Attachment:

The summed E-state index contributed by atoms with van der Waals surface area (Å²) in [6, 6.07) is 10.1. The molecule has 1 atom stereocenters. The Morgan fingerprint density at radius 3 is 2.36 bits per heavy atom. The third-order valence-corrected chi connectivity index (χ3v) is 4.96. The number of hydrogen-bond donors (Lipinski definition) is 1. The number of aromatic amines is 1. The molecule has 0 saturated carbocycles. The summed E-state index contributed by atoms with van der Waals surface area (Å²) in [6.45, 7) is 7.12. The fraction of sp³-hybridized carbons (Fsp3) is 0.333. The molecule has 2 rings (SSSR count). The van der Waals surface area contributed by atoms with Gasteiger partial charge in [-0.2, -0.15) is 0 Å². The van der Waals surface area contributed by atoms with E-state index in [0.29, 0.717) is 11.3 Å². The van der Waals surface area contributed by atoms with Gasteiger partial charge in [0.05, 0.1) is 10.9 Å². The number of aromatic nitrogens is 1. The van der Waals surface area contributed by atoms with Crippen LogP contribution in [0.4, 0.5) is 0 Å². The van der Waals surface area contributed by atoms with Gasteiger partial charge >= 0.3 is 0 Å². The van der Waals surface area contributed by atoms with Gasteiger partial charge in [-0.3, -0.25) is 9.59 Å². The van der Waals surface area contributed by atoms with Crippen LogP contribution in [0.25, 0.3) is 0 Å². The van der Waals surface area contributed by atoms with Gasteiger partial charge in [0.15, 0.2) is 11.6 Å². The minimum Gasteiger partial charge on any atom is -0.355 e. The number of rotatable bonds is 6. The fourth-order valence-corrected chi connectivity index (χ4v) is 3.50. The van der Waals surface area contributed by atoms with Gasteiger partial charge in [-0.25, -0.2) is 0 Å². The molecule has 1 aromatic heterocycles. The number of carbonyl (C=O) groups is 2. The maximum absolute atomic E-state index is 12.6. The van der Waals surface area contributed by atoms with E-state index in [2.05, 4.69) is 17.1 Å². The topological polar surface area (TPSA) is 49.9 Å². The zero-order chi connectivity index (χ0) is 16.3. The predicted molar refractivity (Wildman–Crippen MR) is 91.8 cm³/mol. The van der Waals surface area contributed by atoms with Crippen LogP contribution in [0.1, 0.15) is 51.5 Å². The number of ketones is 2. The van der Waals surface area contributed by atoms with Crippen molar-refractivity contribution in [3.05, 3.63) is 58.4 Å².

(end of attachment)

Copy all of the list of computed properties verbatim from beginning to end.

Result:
The summed E-state index contributed by atoms with van der Waals surface area (Å²) in [6, 6.07) is 10.1. The molecule has 1 atom stereocenters. The Morgan fingerprint density at radius 3 is 2.36 bits per heavy atom. The third-order valence-corrected chi connectivity index (χ3v) is 4.96. The number of hydrogen-bond donors (Lipinski definition) is 1. The number of aromatic amines is 1. The molecule has 0 saturated carbocycles. The summed E-state index contributed by atoms with van der Waals surface area (Å²) in [6.45, 7) is 7.12. The fraction of sp³-hybridized carbons (Fsp3) is 0.333. The molecule has 2 rings (SSSR count). The van der Waals surface area contributed by atoms with Gasteiger partial charge in [-0.2, -0.15) is 0 Å². The van der Waals surface area contributed by atoms with E-state index in [0.29, 0.717) is 11.3 Å². The van der Waals surface area contributed by atoms with Gasteiger partial charge in [0.05, 0.1) is 10.9 Å². The number of aromatic nitrogens is 1. The van der Waals surface area contributed by atoms with Crippen LogP contribution in [0.4, 0.5) is 0 Å². The van der Waals surface area contributed by atoms with Gasteiger partial charge >= 0.3 is 0 Å². The van der Waals surface area contributed by atoms with Gasteiger partial charge in [-0.3, -0.25) is 9.59 Å². The van der Waals surface area contributed by atoms with Crippen LogP contribution in [0.25, 0.3) is 0 Å². The van der Waals surface area contributed by atoms with Gasteiger partial charge in [0.15, 0.2) is 11.6 Å². The minimum Gasteiger partial charge on any atom is -0.355 e. The number of rotatable bonds is 6. The fourth-order valence-corrected chi connectivity index (χ4v) is 3.50. The van der Waals surface area contributed by atoms with Gasteiger partial charge in [-0.25, -0.2) is 0 Å². The molecule has 1 aromatic heterocycles. The number of carbonyl (C=O) groups is 2. The maximum absolute atomic E-state index is 12.6. The van der Waals surface area contributed by atoms with E-state index in [2.05, 4.69) is 17.1 Å². The topological polar surface area (TPSA) is 49.9 Å². The zero-order chi connectivity index (χ0) is 16.3. The predicted molar refractivity (Wildman–Crippen MR) is 91.8 cm³/mol. The van der Waals surface area contributed by atoms with Crippen LogP contribution in [0.1, 0.15) is 51.5 Å². The number of ketones is 2. The van der Waals surface area contributed by atoms with Crippen molar-refractivity contribution in [3.05, 3.63) is 58.4 Å².